Long and short vowels aren't distinguished in writing in Old English. Are there any patterns I can use to guess the length of a vowel?

  • I guess your texts don't use diacritics?
    – Stuart F
    Sep 29, 2022 at 16:30
  • Some of them do, some don't :(
    – jrpear
    Sep 29, 2022 at 16:52

1 Answer 1


Here's a relevant answer by Alex B. to a prior question: What did we gain in return for the loss of phonemic vowel length from Old English?

That answer mentions that vowels in unstressed syllables are short as a rule in Old English. (This applies especially clearly to inflectional suffixes, which are unstressed in Old English as a rule. Compound words might have retained some amount of stress and therefore length on the second element. It is not always easy to distinguish between the use of derivational suffixes and compounding: derivational suffixes are likewise expected to be less stressed than the root they are attached to, but we apparently find an at least potentially long vowel in the second element of words such as freó-dóm "freedom", which suggests that the second syllable, although less stressed than the first, retained enough stress to support a long vowel.)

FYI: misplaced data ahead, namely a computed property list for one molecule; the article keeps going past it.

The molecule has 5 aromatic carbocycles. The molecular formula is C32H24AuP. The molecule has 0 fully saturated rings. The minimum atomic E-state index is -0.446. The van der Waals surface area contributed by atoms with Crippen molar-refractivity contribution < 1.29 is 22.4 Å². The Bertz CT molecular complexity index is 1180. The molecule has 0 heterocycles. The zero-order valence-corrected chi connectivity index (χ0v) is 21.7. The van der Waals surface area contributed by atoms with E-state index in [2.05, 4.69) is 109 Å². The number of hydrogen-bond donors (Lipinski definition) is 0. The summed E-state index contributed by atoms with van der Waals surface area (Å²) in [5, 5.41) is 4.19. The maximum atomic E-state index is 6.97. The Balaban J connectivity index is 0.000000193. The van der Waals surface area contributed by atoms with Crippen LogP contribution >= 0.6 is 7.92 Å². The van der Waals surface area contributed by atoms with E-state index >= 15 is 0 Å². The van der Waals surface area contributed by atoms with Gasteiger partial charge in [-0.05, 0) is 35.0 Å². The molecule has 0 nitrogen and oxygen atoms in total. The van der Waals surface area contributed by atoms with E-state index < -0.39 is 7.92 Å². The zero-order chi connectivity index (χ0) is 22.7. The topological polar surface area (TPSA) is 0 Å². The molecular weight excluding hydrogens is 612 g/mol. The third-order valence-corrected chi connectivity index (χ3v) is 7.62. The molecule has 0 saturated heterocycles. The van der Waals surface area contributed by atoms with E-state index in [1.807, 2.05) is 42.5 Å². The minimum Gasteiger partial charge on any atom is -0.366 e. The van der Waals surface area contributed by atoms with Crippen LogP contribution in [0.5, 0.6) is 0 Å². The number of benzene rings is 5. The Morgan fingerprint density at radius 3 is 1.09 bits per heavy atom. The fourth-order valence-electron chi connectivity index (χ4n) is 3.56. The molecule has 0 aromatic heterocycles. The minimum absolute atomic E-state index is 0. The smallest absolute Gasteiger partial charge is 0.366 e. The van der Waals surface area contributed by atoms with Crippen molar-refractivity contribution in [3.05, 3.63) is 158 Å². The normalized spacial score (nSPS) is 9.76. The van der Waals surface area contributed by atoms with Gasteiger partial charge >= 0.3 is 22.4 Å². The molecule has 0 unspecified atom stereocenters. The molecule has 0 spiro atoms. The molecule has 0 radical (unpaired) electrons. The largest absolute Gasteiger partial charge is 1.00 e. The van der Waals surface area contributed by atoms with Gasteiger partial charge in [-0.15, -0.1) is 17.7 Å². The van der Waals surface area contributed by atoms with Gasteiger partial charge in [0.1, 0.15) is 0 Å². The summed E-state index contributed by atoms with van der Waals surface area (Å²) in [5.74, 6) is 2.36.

Alex B. writes that "Lass 1994 argues that vowel length was free in OE".

"Remarks on syllable quantity in late Old English and early Middle English", by Raymond Hickey (1986), likewise says

for monosyllables [...] vowel length was free: the structures VVC and VC occur abundantly in Old English.

(page 3)

However, there are some restrictions of "word minimality":

root syllables cannot consist of a single light syllable. The minimal requirement for a monosyllabic root is a heavy syllable: VV or VC.

("Prosodic Preferences: From Old English to Early Modern English", by Paula Fikkert, Elan B. Dresher, and Aditi Lahiri, page 128)

"A U-turn and its consequences for the history of final schwa in English", by Donka Minkova, clarifies that "vowel-final monosyllabic content words" always have a long vowel, but "The vowel in function words can be shortened and reduced" (Studies in Variation, Contacts and Change in English Volume 16: Can We Predict Linguistic Change?, edited by Christina Sanchez-Stockhammer, Friedrich-Alexander University Erlangen-Nürnberg, 2015).

You can in some cases use knowledge of modern English as a source of information, but that's pretty limited because of the many changes that affected vowel quality. But one correspondence that usually holds is that Old English a was long ā in words where it turned into modern English o(a) /oʊ/ (such as loaf, Old English hlāf).

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